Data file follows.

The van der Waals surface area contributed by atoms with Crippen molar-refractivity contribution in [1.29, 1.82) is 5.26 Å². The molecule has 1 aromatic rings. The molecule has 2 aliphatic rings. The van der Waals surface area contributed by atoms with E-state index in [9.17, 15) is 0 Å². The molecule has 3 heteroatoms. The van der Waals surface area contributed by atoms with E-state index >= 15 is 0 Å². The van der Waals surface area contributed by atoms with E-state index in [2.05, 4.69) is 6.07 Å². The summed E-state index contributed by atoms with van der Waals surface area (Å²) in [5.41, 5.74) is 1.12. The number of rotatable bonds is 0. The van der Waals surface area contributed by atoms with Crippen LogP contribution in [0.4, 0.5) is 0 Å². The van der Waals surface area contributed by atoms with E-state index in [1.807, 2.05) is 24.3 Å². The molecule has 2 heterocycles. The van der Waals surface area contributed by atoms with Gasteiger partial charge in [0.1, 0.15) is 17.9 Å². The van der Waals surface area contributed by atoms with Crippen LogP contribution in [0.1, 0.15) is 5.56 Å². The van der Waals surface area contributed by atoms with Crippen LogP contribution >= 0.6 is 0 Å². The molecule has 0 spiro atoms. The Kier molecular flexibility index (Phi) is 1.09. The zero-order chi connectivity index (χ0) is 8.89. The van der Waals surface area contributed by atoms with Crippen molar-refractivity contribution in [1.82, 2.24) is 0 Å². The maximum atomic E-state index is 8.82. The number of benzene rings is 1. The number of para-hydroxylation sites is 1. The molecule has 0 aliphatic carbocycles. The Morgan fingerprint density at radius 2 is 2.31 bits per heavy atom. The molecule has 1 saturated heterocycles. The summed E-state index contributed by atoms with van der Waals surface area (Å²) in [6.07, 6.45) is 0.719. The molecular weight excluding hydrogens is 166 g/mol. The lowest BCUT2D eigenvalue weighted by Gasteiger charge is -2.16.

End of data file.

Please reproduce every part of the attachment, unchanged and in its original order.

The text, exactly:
The van der Waals surface area contributed by atoms with Crippen molar-refractivity contribution in [1.29, 1.82) is 5.26 Å². The molecule has 1 aromatic rings. The molecule has 2 aliphatic rings. The van der Waals surface area contributed by atoms with E-state index in [9.17, 15) is 0 Å². The molecule has 3 heteroatoms. The van der Waals surface area contributed by atoms with E-state index >= 15 is 0 Å². The van der Waals surface area contributed by atoms with E-state index in [2.05, 4.69) is 6.07 Å². The summed E-state index contributed by atoms with van der Waals surface area (Å²) in [5.41, 5.74) is 1.12. The number of rotatable bonds is 0. The van der Waals surface area contributed by atoms with Crippen LogP contribution in [0.4, 0.5) is 0 Å². The van der Waals surface area contributed by atoms with E-state index in [1.807, 2.05) is 24.3 Å². The molecule has 2 heterocycles. The van der Waals surface area contributed by atoms with Gasteiger partial charge in [0.1, 0.15) is 17.9 Å². The van der Waals surface area contributed by atoms with Crippen LogP contribution in [0.1, 0.15) is 5.56 Å². The van der Waals surface area contributed by atoms with Crippen LogP contribution >= 0.6 is 0 Å². The molecule has 0 spiro atoms. The Kier molecular flexibility index (Phi) is 1.09. The zero-order chi connectivity index (χ0) is 8.89. The van der Waals surface area contributed by atoms with Crippen molar-refractivity contribution in [1.82, 2.24) is 0 Å². The maximum atomic E-state index is 8.82. The number of benzene rings is 1. The number of para-hydroxylation sites is 1. The molecule has 0 aliphatic carbocycles. The Morgan fingerprint density at radius 2 is 2.31 bits per heavy atom. The molecule has 1 saturated heterocycles. The summed E-state index contributed by atoms with van der Waals surface area (Å²) in [6.07, 6.45) is 0.719. The molecular weight excluding hydrogens is 166 g/mol. The lowest BCUT2D eigenvalue weighted by Gasteiger charge is -2.16.